Thursday, April 06, 2006
Recently, Ted Stevens stood in the well of the Alaskan Legislature and announced that federal appropriations were going to be more difficult because of the federal deficit, competing interests, and the feeling among other states that Alaska can fund it's own needs...
Stevens failed to acknowledge that his own heavy-handedness and arrogance has also generated massive ill-will toward Alaska in congress. The article below is typical of the kind of publicity that Stevens' penumbra attracts. I think the Arctic Winter Games is a wonderful use of taxpayer funds because it strengthens international circumpolar relations among indigenous cultures. It is certainly a better use of taxpayer funds than giving bonuses to Halliburton in the face of mismanagement.
Nevertheless, the ill-will toward Alaska's congressional delegation paints all funded projects, even ones as worthy as the Alaska Winter Games, as excessive.
WASHINGTON (Reuters) -
Lobbying scandals and a staggering federal budget deficit haven't dampened Congress' appetite for questionable pet projects, as lawmakers will spend a record $29 billion on "pork" this year, a watchdog group said on Wednesday.
At a press conference featuring real pigs, Citizens Against Government Waste highlighted projects it said were especially egregious: $1 million for water-free urinals, $500,000 for a North Carolina teapot museum and $100,000 for a boxing club in Nevada.
Others included $550,000 for the Museum of Glass in Washington state, $250,000 for the National Cattle Congress in Iowa and $500,000 for the Arctic Winter Games in Alaska.
The group's annual report, known as the "Pig Book," covers the fiscal year ending September 30, during which the U.S. government could rack up a deficit of around $400 billion.
Lawmakers seeking to boost their re-election prospects include spending measures for their home districts in the massive spending bills that keep the government running.
Such "earmarks" are often added at the last stages of the legislative process to bypass the normal scrutiny applied to federal spending.
"We're not saying all these projects are bad. We are saying they haven't gone through a legitimate process," said Arizona Republican Sen. John McCain (news, bio, voting record), a longtime critic of Congress' free-spending ways.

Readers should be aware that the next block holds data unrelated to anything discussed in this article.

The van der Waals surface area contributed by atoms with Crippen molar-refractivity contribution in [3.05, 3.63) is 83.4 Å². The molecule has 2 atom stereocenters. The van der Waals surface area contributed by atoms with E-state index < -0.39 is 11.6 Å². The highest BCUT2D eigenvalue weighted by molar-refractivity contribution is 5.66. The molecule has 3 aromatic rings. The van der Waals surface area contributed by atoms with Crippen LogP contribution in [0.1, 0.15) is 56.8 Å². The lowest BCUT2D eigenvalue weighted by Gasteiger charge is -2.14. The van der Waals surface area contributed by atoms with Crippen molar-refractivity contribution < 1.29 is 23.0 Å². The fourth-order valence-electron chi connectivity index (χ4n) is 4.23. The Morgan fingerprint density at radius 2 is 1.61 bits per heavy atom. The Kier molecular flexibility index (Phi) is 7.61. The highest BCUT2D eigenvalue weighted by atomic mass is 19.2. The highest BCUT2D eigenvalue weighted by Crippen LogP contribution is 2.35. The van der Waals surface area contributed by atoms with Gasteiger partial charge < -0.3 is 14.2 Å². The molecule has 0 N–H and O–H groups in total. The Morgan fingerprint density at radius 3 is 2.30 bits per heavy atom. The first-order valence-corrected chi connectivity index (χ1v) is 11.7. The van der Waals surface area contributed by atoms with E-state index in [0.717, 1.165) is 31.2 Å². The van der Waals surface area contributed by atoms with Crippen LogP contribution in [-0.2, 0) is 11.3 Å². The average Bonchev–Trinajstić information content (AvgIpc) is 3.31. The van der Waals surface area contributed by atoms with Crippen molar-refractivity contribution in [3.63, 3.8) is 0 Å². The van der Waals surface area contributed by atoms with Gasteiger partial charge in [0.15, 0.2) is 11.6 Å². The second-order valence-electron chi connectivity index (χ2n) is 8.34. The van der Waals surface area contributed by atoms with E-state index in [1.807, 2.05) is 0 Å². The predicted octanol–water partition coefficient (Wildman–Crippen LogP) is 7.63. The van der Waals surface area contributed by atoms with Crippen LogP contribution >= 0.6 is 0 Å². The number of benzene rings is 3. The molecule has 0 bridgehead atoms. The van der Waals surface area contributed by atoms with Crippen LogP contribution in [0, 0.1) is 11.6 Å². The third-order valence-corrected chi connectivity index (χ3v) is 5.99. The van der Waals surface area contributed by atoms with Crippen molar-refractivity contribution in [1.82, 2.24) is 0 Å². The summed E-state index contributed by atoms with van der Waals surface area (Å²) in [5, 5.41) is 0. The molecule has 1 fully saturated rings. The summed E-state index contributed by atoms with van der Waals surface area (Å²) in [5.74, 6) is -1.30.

ALASKANS BENEFIT MOST
The watchdog group said the total number of pork-barrel earmarks in the 2006 budget declined 29 percent to 9,963, but their total cost increased 6 percent to $29 billion.
However, the House Appropriations Committee says spending on these special projects declined to about $17 billion this fiscal year, down $2.8 billion from the previous year.
The group's figures could be higher because it includes as "pork barrel" spending any projects passed by Congress that have not been requested by the president.
The money is not distributed evenly across the country. While Alaska took home $490 per capita in pork spending, lawmakers from Georgia only wrangled $12 per citizen, according to the group's report. Alaska Republican Sen. Ted Stevens (news, bio, voting record) was for the fifth year in a row responsible for the most amount of pork -- a total of $325 million last year, the group said.
A Stevens spokeswoman declined comment. Stevens was at the center of a nasty Senate fight last year when some senators publicly ridiculed his "bridge to nowhere" that connected the port town of Ketchikan to a neighboring island populated by 50 people. The $223 million for the quarter-mile (0.5-km) bridge was removed from a spending bill.
Citizens Against Government Waste touts itself as "America's number one taxpayer watchdog." But it accepts corporate contributions, and an offshoot of the group has lobbied on behalf of special interests including the tobacco industry.